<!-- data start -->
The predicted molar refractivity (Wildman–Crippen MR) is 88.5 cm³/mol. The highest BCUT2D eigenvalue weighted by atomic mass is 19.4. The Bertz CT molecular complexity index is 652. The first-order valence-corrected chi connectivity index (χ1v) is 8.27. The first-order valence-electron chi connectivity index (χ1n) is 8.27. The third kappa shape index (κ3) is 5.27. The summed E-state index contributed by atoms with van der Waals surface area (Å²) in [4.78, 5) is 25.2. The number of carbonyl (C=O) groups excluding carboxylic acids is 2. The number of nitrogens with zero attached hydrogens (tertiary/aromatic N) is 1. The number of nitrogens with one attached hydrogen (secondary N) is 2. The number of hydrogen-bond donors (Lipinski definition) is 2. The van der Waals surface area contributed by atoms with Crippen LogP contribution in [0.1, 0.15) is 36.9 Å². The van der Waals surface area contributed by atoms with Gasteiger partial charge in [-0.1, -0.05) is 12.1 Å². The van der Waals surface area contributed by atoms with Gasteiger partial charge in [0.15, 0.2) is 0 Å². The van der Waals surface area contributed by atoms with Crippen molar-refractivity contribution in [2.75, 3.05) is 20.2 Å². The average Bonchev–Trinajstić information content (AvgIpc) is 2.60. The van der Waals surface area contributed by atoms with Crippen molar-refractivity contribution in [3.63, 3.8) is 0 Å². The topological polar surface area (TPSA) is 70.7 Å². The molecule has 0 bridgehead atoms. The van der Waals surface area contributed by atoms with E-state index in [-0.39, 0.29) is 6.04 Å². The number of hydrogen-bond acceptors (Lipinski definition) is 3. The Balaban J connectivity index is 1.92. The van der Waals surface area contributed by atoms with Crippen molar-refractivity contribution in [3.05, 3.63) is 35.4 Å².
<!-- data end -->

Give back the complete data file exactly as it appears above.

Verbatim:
The predicted molar refractivity (Wildman–Crippen MR) is 88.5 cm³/mol. The highest BCUT2D eigenvalue weighted by atomic mass is 19.4. The Bertz CT molecular complexity index is 652. The first-order valence-corrected chi connectivity index (χ1v) is 8.27. The first-order valence-electron chi connectivity index (χ1n) is 8.27. The third kappa shape index (κ3) is 5.27. The summed E-state index contributed by atoms with van der Waals surface area (Å²) in [4.78, 5) is 25.2. The number of carbonyl (C=O) groups excluding carboxylic acids is 2. The number of nitrogens with zero attached hydrogens (tertiary/aromatic N) is 1. The number of nitrogens with one attached hydrogen (secondary N) is 2. The number of hydrogen-bond donors (Lipinski definition) is 2. The van der Waals surface area contributed by atoms with Crippen LogP contribution in [0.1, 0.15) is 36.9 Å². The van der Waals surface area contributed by atoms with Gasteiger partial charge in [-0.1, -0.05) is 12.1 Å². The van der Waals surface area contributed by atoms with Gasteiger partial charge in [0.15, 0.2) is 0 Å². The van der Waals surface area contributed by atoms with Crippen molar-refractivity contribution in [2.75, 3.05) is 20.2 Å². The average Bonchev–Trinajstić information content (AvgIpc) is 2.60. The van der Waals surface area contributed by atoms with Crippen molar-refractivity contribution in [3.63, 3.8) is 0 Å². The topological polar surface area (TPSA) is 70.7 Å². The molecule has 0 bridgehead atoms. The van der Waals surface area contributed by atoms with E-state index in [-0.39, 0.29) is 6.04 Å². The number of hydrogen-bond acceptors (Lipinski definition) is 3. The Balaban J connectivity index is 1.92. The van der Waals surface area contributed by atoms with Crippen molar-refractivity contribution in [3.05, 3.63) is 35.4 Å².